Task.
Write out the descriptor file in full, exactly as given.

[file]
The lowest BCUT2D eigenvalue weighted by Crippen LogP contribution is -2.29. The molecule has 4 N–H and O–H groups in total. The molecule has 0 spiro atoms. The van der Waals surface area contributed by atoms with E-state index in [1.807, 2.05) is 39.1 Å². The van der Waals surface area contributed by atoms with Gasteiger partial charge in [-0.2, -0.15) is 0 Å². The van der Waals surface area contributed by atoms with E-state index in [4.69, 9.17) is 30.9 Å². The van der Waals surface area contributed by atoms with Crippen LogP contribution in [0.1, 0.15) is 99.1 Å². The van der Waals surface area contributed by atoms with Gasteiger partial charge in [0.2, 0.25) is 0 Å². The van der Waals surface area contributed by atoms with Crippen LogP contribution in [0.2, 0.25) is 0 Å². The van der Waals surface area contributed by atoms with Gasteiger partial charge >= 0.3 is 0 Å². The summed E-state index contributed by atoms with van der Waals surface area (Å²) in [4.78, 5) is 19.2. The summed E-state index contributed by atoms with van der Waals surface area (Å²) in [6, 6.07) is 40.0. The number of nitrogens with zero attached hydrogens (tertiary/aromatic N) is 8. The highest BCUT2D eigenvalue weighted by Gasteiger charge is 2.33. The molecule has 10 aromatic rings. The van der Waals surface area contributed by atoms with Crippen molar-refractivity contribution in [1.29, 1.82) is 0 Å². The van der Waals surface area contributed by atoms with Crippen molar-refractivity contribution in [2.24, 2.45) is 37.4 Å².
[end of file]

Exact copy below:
The lowest BCUT2D eigenvalue weighted by Crippen LogP contribution is -2.29. The molecule has 4 N–H and O–H groups in total. The molecule has 0 spiro atoms. The van der Waals surface area contributed by atoms with E-state index in [1.807, 2.05) is 39.1 Å². The van der Waals surface area contributed by atoms with Gasteiger partial charge in [-0.2, -0.15) is 0 Å². The van der Waals surface area contributed by atoms with E-state index in [4.69, 9.17) is 30.9 Å². The van der Waals surface area contributed by atoms with Crippen LogP contribution in [0.1, 0.15) is 99.1 Å². The van der Waals surface area contributed by atoms with Gasteiger partial charge in [0.2, 0.25) is 0 Å². The van der Waals surface area contributed by atoms with Crippen LogP contribution in [0.2, 0.25) is 0 Å². The van der Waals surface area contributed by atoms with Gasteiger partial charge >= 0.3 is 0 Å². The summed E-state index contributed by atoms with van der Waals surface area (Å²) in [4.78, 5) is 19.2. The summed E-state index contributed by atoms with van der Waals surface area (Å²) in [6, 6.07) is 40.0. The number of nitrogens with zero attached hydrogens (tertiary/aromatic N) is 8. The highest BCUT2D eigenvalue weighted by Gasteiger charge is 2.33. The molecule has 10 aromatic rings. The van der Waals surface area contributed by atoms with Crippen molar-refractivity contribution in [1.29, 1.82) is 0 Å². The van der Waals surface area contributed by atoms with Crippen molar-refractivity contribution in [2.24, 2.45) is 37.4 Å².